On a 240V system, electricity flows from +120V to the load and back to -120V to the supply. No neutral is used but the same shock hazard exists on an ungrounded device. In this case both +120V and -120V will prefer to travel to 0V ground as it is an easier path (it will also give you a larger shock and is more dangerous)!
 tkrussell Posts: 9,673, Reputation: 3698 Senior Electrical & Lighting Expert #5 Sep 15, 2006, 01:04 PM

Quote:
 Originally Posted by auondicz I always like to use the water pipe analogy to explain 120V line to neutral circuit. The faucet is under pressure, like the hot wire. When the faucet is opened water flows out under pressure, performs some work (maybe turns a water mill) and become depressurized. It then flows out the drain at very low pressure. The drain pipe is like the neutral wire, which carries the current at a very low voltage back to the grounding bus at the main service panel, at which point the voltage is zero. In a 220V circuit, there is no neutral. I understand that the 2 lines are 180 degrees out of phase and all that, but how do I apply the water pipe analogy? When does the 'spent' electricity go? Where is the 'drain'?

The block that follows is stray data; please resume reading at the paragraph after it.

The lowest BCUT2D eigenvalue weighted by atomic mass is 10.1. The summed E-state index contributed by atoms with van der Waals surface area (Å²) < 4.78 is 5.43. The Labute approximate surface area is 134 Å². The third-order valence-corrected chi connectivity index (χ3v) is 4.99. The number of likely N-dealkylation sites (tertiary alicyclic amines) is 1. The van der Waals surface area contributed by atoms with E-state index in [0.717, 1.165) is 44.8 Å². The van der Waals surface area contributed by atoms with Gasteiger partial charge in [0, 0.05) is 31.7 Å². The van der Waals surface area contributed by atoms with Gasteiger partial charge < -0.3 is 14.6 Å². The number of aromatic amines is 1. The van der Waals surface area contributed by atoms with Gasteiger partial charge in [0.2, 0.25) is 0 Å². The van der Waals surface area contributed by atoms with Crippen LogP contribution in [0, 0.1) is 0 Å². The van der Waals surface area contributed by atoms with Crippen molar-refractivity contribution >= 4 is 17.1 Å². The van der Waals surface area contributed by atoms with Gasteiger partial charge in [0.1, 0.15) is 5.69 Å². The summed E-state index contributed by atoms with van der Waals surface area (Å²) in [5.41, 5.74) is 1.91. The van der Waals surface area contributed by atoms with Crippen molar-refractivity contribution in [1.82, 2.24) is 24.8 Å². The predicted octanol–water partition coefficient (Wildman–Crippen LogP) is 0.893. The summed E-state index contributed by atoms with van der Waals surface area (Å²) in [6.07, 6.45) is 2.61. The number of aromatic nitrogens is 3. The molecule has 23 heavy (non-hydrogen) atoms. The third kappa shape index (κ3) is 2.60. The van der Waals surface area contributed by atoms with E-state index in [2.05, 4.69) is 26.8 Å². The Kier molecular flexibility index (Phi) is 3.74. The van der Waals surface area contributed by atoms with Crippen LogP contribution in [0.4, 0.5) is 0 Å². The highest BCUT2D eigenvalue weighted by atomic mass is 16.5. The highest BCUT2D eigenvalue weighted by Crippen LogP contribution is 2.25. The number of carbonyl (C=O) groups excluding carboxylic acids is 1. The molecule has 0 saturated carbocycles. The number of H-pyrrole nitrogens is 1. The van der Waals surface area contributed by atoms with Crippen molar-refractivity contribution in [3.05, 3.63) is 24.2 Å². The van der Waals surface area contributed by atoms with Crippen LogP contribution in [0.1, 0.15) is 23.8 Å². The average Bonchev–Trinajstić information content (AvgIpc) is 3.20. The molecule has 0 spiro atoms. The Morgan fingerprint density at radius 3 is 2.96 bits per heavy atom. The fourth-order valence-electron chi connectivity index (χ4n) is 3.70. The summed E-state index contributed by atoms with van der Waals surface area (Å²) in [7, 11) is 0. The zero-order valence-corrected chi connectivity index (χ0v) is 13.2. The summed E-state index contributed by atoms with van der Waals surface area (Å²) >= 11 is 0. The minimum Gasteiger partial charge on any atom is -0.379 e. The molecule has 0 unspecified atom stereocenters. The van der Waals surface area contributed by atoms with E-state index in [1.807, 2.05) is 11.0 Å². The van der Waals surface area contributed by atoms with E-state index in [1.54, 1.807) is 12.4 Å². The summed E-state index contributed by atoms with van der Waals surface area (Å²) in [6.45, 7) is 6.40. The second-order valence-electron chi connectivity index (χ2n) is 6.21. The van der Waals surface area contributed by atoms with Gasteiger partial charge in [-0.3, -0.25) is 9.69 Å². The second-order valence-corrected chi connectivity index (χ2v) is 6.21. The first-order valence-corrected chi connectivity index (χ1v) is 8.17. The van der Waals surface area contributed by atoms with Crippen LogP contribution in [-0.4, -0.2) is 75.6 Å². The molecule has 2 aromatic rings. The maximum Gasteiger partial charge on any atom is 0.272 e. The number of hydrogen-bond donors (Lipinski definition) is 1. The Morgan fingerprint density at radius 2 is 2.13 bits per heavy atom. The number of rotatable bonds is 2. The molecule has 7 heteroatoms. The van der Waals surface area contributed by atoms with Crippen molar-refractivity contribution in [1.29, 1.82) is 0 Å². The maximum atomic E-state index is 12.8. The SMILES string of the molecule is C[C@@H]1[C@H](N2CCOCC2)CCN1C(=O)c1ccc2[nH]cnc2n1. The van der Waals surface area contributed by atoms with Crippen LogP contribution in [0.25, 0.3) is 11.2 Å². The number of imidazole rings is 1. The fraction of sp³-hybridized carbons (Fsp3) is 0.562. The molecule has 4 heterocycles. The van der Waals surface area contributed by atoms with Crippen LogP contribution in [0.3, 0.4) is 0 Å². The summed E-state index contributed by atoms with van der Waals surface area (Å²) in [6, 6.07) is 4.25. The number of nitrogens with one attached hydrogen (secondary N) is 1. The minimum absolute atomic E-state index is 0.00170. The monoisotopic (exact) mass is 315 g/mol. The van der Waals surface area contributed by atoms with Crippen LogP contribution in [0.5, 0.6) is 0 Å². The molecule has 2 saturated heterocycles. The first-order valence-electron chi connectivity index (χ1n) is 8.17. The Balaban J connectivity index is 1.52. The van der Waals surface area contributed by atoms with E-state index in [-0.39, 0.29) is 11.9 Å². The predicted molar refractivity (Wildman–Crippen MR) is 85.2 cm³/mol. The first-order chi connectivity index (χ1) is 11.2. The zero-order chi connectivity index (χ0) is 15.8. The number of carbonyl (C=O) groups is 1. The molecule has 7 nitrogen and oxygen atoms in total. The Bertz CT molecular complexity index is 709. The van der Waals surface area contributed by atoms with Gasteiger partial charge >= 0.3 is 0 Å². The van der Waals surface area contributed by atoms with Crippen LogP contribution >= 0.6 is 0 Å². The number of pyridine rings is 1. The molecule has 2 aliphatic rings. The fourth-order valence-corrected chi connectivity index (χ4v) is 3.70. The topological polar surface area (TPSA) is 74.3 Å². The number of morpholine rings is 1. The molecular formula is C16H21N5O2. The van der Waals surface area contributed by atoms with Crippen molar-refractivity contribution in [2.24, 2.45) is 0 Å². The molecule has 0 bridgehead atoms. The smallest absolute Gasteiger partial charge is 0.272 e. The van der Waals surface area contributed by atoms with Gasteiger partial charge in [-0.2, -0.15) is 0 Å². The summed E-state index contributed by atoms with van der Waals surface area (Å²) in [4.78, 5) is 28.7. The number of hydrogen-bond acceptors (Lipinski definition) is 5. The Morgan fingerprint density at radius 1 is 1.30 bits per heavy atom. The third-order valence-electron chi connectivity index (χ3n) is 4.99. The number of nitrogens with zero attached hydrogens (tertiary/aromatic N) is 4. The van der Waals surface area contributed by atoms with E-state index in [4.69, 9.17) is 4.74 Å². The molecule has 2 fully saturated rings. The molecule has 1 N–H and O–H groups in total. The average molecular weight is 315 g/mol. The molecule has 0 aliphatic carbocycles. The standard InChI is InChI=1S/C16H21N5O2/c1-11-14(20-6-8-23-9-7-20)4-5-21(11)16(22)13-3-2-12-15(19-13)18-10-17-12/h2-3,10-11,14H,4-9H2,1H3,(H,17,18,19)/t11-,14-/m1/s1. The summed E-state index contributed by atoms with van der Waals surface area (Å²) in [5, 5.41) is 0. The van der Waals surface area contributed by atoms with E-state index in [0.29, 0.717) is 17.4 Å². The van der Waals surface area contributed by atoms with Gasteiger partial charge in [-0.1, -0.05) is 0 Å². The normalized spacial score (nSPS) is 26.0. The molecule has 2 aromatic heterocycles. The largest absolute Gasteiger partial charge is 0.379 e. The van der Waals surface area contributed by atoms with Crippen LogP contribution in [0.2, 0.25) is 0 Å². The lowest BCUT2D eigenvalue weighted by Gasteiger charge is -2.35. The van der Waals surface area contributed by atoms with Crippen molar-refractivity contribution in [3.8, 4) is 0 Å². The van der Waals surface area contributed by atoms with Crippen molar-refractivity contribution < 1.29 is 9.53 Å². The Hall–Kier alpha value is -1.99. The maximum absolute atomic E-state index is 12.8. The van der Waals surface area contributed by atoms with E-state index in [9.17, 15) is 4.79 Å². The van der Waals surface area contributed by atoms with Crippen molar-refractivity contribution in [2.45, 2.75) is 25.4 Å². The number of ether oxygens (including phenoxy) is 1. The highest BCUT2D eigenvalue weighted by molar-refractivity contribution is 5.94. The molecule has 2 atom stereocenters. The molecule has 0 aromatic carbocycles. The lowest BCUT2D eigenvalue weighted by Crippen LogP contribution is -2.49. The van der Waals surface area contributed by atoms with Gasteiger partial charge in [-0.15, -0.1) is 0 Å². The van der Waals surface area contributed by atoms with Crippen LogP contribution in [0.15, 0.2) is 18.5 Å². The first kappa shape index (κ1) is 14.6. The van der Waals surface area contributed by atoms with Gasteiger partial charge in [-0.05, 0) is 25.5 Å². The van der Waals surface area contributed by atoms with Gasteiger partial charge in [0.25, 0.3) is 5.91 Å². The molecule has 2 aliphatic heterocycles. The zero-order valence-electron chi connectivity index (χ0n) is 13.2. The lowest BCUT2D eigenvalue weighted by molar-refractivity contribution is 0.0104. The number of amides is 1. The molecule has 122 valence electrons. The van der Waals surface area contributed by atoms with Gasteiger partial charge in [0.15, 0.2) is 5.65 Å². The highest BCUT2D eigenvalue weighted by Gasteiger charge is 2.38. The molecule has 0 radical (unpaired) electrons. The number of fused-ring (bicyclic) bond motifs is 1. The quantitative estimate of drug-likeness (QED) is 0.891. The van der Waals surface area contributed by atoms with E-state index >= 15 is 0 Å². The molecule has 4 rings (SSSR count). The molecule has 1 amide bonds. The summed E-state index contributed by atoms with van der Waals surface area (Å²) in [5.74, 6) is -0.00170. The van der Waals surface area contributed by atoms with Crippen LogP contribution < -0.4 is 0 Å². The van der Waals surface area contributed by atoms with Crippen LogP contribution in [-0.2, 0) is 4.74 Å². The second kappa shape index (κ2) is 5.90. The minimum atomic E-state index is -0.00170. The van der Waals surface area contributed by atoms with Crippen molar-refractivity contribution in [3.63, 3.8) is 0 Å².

Can you explain further the context of your question? I get you like to use the water analogy, but that only works to help explain how electricity "Flows" , and the effect of pressure(volts) and (rate of) flow (current).

I am getting a kick out of some of the new "therory" of electricity I have seen, or more correctly, the perception of electricity and how it works. Once I learn what you are trying to understand or how to use the information, I can help with better explanation than I am about to provide, and diagrams to help illustrate what is going to be difficult to explain here.